Be careful what you wish for

I have several comments on Lincoln Caplan’s article on whether the press can be held liable for publishing material obtained illegally (“The Pentagon Papers Case Today,” Summer issue).

True, as Caplan points out, under current law, the press cannot be punished for publishing information that comes into its possession even if that information was obtained illegally by the person who transferred it to the publisher. Yet, if publishers take partisan positions in general and let it be known that they stand prepared to publish such information, the line between merely receiving information passively and being an active participant in its theft could under certain circumstances become uncertain.

The First Amendment protects both speech generally and the press specifically. When anybody can disseminate information on social media (except to the extent that social media suppress certain information, which is a developing issue in its own right), there is no basis to distinguish between newspapers/television/radio and anything that anybody might put out on the internet. The number and percentage of the population whom the latter can reach far outstrip those whom a traditional publisher could reach at the time the Bill of Rights was ratified. And “the press” has no realistic claim that it and it alone puts out the truth, the whole truth, and nothing but the truth and therefore deserves special solicitude.

I expect that within the coming few years New York Times Co. v. Sullivan will be overturned or eviscerated, not so much because it was decided incorrectly in 1964 as because its test is no longer practical. A commercial publisher’s relevance and profitability now depend on reflecting the 24/7 news cycle to consumers, and in order to stay current with breaking events and to compete with other sources, it may feel pressure to publish quickly before it has had a chance to do a proper investigation into truth or falsity, especially when material appears to be consistent with whatever “narrative” it is trying to promote that appeals to its constituents. That behavior would often meet the definition of “actual malice” — reckless disregard of whether a statement is true or false — unless the Supreme Court were to redefine “reckless” to exclude ipso facto any action taken to scoop others, which would be intolerable both politically and doctrinally.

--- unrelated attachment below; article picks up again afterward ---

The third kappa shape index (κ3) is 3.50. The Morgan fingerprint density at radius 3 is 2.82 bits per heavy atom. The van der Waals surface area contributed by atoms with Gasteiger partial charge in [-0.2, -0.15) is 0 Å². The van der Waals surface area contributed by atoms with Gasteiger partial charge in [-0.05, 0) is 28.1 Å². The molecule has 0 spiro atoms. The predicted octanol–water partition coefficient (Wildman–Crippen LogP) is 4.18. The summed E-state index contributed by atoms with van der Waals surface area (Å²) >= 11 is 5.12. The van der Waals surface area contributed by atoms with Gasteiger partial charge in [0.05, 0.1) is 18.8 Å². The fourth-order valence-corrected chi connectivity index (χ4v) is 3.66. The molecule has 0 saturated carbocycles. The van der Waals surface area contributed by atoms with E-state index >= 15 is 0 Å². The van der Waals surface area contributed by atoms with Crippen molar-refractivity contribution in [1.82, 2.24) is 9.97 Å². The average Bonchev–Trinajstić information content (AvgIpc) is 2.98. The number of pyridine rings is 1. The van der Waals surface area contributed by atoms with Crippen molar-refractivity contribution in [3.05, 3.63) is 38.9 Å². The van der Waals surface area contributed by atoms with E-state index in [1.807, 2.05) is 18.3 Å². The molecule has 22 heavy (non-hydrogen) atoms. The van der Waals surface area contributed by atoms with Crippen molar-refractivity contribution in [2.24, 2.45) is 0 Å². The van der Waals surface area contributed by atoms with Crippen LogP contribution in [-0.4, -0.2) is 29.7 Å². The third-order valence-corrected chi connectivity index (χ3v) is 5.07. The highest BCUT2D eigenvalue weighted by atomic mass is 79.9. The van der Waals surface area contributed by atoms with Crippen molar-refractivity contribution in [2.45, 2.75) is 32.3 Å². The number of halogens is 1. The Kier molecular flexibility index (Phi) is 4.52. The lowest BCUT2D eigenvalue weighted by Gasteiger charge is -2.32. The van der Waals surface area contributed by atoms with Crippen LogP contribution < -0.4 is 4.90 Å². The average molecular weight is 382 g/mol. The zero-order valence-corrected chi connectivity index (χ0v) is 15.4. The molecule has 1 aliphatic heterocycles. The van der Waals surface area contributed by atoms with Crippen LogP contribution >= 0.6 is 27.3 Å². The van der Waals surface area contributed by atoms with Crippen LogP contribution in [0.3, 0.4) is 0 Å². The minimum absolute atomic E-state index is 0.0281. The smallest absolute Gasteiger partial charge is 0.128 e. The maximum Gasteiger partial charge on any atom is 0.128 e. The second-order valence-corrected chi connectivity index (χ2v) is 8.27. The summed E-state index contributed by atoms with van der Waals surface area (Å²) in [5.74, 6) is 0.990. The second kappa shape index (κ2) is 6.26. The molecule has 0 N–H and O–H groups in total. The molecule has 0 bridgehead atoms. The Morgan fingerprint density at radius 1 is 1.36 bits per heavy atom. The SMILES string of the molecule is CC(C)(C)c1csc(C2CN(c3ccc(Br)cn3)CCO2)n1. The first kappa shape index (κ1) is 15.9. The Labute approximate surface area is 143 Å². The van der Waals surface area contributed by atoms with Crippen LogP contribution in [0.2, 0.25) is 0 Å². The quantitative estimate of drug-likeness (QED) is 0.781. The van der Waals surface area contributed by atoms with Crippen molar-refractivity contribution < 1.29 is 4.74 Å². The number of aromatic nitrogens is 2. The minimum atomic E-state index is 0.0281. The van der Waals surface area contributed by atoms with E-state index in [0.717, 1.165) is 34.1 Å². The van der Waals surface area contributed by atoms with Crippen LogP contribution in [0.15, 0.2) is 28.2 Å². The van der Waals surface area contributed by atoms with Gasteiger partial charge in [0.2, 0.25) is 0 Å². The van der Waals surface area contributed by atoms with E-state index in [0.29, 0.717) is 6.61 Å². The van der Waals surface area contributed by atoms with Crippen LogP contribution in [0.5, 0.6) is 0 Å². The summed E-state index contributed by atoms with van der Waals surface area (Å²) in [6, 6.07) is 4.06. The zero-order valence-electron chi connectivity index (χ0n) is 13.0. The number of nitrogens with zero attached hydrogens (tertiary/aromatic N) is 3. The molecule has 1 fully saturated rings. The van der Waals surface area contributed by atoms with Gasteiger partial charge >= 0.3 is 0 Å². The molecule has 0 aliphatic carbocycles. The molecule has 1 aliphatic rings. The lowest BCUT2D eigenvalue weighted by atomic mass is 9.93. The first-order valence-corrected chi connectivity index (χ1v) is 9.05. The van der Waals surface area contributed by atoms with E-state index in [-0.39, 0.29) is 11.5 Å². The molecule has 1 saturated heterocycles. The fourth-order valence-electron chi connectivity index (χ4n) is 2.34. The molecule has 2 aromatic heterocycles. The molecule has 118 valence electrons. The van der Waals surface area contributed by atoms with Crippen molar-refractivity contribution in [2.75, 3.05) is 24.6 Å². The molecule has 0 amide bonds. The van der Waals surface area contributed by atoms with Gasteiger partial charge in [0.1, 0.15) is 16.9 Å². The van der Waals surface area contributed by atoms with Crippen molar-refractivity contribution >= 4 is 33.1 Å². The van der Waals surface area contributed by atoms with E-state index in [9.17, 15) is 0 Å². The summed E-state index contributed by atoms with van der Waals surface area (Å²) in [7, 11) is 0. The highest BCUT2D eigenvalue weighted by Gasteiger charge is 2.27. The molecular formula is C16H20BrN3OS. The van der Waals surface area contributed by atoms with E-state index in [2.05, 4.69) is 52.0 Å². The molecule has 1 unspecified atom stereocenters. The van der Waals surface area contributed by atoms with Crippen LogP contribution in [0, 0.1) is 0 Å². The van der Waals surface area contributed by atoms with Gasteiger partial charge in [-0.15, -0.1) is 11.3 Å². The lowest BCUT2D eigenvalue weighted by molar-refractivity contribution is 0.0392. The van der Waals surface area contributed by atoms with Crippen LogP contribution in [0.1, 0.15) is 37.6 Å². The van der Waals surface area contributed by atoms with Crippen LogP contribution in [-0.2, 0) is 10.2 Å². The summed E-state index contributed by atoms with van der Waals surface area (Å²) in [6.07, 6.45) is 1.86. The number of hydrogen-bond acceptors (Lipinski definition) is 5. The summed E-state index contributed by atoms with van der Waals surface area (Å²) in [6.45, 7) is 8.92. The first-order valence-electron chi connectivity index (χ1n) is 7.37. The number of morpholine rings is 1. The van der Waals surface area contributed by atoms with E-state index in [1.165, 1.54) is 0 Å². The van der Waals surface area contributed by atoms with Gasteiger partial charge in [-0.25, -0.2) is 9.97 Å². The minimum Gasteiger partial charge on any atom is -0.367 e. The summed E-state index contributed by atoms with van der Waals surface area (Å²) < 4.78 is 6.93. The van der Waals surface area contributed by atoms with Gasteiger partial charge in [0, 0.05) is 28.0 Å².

Finally, people should be careful about what they wish for. Anyone who wants to see Citizens United overturned, either by a constitutional amendment or by complaisant justices’ winking and nodding, should understand that if corporations are not allowed to express political views, that includes corporations that publish newspapers and broadcasters. There is no basis to distinguish a corporation that claims to be in the business of disseminating information and opinions from one that claims to be doing other things but also disseminating information or propounding its political viewpoints.

Robert Kantowitz ’79
Lawrence, New York